CNS Canada — The feed grain market in Western Canada is starting to firm up as a lack of farmer selling has supplies tightening.
“It seems like we’re kind of moving higher here at the moment. Markets have a firmer tone to them for now,” said Allan Pirness of Market Place Commodities in Lethbridge. “Barley and feed wheat have been moving higher, no doubt about it.”
Farmers haven’t been selling cereals as much lately and are instead focusing on other crops, Pirness has found. During the delayed harvest in Alberta, canola prices crept up and farmers sold that. As of late, lentil prices have been on the rise and farmers have been selling those.
Farmers are “focusing on getting some lentils sold and kind of leaving the cereals on targets,” he said. “They’re setting targets and so far it seems like we’re not getting up to any levels where targets are starting to trigger yet.”
Feed barley is currently sitting around $250 per tonne and feed wheat at $240. There is still some U.S. corn making its way into Lethbridge feedlots, with bids sitting at around $260 per tonne. However, Pirness is finding a lot of the current grains getting shipped to feedlots have been pre-bought.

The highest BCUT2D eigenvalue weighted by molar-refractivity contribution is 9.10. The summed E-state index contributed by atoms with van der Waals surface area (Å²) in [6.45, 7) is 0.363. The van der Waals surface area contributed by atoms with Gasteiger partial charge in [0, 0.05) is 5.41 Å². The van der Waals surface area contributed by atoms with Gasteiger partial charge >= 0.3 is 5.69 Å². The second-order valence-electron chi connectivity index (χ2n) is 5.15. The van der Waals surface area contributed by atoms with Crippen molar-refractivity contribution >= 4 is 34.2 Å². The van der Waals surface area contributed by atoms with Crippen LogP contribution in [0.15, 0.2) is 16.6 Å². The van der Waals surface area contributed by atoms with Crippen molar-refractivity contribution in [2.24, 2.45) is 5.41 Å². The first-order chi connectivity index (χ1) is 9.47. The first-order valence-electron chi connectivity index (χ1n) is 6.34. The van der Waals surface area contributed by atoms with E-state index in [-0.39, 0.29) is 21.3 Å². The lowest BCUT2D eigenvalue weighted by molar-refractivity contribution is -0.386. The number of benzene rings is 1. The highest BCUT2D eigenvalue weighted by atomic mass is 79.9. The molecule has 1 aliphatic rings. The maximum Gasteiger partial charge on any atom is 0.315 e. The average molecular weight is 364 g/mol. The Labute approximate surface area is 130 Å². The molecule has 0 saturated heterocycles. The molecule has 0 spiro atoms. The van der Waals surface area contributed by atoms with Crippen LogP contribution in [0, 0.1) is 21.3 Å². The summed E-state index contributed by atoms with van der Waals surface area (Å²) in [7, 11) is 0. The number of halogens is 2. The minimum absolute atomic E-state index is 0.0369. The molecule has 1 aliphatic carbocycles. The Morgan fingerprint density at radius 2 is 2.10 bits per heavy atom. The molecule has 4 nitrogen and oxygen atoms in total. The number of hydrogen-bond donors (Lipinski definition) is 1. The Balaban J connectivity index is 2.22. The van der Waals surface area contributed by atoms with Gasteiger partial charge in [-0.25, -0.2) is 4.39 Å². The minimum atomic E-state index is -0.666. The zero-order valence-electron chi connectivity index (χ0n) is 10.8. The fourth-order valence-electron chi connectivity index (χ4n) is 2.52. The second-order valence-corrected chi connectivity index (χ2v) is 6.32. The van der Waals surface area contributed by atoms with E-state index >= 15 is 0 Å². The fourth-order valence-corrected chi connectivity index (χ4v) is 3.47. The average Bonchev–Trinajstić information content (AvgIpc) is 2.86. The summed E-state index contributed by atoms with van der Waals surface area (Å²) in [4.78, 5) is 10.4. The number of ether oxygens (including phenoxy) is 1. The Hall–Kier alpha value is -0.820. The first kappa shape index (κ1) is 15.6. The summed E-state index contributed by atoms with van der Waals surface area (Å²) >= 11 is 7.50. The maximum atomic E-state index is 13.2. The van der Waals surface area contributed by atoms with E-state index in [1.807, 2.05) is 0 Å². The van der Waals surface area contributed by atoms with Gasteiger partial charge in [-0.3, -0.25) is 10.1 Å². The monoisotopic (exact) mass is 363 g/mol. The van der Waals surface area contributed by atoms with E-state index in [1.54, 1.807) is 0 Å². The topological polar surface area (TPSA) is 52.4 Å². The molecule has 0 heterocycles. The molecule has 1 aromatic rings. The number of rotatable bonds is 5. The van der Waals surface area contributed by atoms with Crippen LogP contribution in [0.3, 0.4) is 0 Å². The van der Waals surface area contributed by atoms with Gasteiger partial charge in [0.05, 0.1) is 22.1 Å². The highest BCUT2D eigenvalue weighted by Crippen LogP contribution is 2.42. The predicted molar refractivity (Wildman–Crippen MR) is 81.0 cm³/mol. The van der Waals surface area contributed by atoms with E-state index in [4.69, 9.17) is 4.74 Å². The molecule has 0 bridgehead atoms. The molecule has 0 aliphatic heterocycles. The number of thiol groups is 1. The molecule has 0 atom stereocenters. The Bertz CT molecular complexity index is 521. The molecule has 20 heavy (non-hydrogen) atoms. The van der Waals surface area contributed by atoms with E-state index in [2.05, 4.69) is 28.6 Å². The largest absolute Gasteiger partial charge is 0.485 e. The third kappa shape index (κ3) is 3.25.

Deliveries have been easy to make as warm El Nino weather has been hitting southern Alberta lately. There has been little snow and feedlot pens are bare.
“Nice, easy delivery time period. So we’re hoping that stays and farmers that have grain sold they want it moved (now), if they can access it,” Pirness said.
Heading into the New Year, he expects farmer selling will pick up, which should help to top up the feed grain market.
“Farmer selling has to pick up in order for them to get the crop moved this year. They’ll start moving it here in the New Year,” he said.
— Ashley Robinson writes for Commodity News Service Canada, a Glacier FarmMedia company specializing in grain and commodity market reporting.